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Diskjokke - Sagara

Smalltown Supersound

Diskjokke returns with his third album and with it, eschews the modern disco-tinged flavourings of past releases in favour of a conceptual album that for the most part is beatless. The album had its genesis in an all expenses paid commission by the Norwegian festival Øya to go anywhere in the world to create music with local musicians and Diskjokke, known as Joachim Dyrdahl to the taxman, decided on the city of Bandung in Java. Spending two weeks in the studio of the Sambasunda gamelan group, he recorded everything from traditional Javanese instruments to field recordings of the city noise and pieced together the album back in Oslo.

It’s fair to say that describing the resulting LP would mean some heavy use of the Sigur Rós Handbook of Adjectives with ambient soundscapes the order of the day. ‘Golotrok’ opens with a singular organ before a throbbing bass comes in to create a rhythm that is overlaid with a variety of percussive elements and synths. The next four tracks follow a similar formula with rhythms alluded to through the use of pulsating synths & looped field recordings rather than implicitly created through the traditional medium of drums. The restrictive instrumentation of casual keys, indigenous Javanese percussion and soft synths creates an airy yet somewhat tense ambience.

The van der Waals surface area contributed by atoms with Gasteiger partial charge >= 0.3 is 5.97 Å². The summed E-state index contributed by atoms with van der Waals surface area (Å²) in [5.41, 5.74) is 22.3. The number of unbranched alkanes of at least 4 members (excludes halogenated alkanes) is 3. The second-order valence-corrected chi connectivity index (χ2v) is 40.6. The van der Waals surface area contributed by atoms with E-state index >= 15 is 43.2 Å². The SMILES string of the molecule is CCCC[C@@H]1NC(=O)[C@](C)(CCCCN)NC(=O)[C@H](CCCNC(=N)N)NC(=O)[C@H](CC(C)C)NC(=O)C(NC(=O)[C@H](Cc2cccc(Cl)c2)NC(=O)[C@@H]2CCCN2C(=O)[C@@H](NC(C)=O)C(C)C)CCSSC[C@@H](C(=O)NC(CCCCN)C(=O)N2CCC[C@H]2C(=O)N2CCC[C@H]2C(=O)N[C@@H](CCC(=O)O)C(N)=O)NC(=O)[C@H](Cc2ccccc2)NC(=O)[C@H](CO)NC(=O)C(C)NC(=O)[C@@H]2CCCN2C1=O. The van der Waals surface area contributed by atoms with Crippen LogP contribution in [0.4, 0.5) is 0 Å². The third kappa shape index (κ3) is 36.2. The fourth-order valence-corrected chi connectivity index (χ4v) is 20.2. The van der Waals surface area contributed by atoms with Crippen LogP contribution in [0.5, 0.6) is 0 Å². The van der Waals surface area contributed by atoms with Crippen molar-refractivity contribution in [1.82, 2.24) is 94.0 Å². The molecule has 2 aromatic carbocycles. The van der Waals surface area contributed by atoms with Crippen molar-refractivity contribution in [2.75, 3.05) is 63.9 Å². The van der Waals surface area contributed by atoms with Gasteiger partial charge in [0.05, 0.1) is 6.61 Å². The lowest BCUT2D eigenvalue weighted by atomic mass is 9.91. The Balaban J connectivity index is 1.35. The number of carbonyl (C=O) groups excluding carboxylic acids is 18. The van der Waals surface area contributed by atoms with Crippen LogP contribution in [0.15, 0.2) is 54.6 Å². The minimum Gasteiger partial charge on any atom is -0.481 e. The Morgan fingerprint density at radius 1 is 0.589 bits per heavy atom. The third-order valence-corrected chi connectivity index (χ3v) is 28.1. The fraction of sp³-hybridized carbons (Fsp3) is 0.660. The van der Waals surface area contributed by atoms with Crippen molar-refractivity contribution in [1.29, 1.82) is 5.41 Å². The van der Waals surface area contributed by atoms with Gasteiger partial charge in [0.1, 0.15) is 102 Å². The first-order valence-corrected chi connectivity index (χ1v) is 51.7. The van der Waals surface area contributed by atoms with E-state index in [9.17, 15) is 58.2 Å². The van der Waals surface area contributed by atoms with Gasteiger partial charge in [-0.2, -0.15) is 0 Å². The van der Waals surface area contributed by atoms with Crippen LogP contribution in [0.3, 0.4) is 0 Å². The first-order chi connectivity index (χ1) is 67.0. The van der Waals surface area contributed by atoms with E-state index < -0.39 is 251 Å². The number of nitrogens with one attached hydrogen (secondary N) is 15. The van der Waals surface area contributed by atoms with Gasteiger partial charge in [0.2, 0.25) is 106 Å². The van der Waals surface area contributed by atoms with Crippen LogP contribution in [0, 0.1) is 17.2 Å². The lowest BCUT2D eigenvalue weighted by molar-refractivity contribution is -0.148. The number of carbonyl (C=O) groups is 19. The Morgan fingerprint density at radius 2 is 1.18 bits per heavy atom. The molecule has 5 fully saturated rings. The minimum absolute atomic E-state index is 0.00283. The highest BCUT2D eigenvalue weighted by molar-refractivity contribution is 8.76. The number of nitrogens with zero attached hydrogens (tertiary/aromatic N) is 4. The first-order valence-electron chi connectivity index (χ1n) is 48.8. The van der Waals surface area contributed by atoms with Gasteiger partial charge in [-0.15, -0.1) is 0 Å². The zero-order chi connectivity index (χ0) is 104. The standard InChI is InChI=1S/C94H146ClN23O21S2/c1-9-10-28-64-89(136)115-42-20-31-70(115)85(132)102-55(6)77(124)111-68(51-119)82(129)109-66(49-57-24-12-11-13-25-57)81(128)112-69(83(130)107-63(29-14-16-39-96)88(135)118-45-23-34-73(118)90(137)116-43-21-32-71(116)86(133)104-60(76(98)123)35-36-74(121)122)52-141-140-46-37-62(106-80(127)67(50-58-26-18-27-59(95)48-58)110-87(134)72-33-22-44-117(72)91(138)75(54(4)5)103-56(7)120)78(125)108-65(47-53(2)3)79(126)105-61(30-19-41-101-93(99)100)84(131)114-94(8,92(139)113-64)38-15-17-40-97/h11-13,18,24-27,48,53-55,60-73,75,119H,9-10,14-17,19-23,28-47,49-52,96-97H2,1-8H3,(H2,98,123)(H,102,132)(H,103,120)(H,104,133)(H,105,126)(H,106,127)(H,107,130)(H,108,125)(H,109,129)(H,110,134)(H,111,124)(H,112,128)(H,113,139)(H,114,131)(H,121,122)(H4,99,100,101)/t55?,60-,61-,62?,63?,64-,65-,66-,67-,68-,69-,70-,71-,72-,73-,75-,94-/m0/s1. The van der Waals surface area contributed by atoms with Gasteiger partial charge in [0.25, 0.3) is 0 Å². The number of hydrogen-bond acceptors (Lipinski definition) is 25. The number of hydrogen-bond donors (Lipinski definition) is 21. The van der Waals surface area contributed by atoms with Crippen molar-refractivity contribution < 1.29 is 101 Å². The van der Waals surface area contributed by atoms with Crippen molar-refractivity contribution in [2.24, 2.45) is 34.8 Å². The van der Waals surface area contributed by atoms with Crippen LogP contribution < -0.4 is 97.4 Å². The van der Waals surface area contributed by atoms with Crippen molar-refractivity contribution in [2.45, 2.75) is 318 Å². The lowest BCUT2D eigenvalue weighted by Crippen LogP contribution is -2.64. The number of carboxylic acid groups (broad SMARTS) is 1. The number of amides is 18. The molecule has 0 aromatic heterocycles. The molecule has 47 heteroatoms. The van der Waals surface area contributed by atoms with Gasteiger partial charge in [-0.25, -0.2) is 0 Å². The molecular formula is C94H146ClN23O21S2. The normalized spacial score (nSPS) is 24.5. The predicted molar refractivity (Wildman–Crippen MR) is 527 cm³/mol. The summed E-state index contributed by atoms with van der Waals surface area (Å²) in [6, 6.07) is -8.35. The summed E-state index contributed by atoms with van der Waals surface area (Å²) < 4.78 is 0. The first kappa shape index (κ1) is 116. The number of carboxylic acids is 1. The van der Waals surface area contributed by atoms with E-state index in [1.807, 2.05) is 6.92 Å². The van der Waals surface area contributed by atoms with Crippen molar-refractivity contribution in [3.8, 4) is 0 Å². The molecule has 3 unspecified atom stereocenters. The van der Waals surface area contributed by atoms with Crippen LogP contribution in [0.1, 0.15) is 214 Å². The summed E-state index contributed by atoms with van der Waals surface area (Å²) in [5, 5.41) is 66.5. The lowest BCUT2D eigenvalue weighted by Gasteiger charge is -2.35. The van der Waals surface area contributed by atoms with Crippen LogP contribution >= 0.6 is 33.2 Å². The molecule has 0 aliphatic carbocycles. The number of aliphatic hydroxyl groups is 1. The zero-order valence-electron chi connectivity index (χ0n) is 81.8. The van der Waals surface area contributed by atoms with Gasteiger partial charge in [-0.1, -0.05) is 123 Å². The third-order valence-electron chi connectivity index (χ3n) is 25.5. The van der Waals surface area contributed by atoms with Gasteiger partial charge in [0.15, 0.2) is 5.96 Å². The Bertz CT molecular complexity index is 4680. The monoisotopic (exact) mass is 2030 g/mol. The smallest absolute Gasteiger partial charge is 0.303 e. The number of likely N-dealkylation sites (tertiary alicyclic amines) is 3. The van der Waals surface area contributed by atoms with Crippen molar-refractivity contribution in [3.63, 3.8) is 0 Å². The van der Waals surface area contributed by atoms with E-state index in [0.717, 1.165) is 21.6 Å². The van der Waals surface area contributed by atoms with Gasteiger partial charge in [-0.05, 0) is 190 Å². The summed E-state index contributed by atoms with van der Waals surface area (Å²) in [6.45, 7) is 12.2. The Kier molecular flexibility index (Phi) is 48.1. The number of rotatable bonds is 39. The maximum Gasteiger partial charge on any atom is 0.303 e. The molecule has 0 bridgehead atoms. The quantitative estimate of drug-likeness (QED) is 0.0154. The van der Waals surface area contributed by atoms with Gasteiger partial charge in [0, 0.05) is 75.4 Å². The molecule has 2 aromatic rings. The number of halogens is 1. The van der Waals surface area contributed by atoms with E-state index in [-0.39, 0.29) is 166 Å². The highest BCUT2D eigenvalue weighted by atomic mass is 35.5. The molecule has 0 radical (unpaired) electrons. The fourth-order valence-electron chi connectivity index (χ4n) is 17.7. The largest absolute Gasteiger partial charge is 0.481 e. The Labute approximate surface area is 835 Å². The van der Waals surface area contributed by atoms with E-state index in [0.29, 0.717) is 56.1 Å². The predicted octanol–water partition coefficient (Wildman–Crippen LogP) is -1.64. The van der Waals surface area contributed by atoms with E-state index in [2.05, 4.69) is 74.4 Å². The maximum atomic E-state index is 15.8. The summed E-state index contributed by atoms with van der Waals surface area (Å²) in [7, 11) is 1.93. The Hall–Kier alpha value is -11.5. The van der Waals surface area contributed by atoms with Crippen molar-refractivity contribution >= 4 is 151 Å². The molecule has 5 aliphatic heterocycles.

Dyrdahl’s patience finally snaps on closer ‘Panutup’ where chiming keys and samples are lifted by the introduction at the halfway point of a bassline and a 4/4 drumbeat that sends the track hurtling towards club territory and the stylings of fellow Scandinavian Kleerup. With this surprising injection of energy, it feels like the shackles of the concept have come off and there is a certain disappointment when the track, and ergo the album, ends as soon as it literally finds its groove.

At six tracks and just 35 minutes long, it begs to be read as one continuous piece with the cross-pollination of sounds and instruments contributing to this feeling. This isn’t a weighty tome in terms of aural density with it reading more as a postcard, rather than a letter, to the exotic land that inspired him. There’s little here to suggest that this album has been nothing more than a creative detour although it is an interesting yet fleeting diversion none the less. 

Paul Fanning

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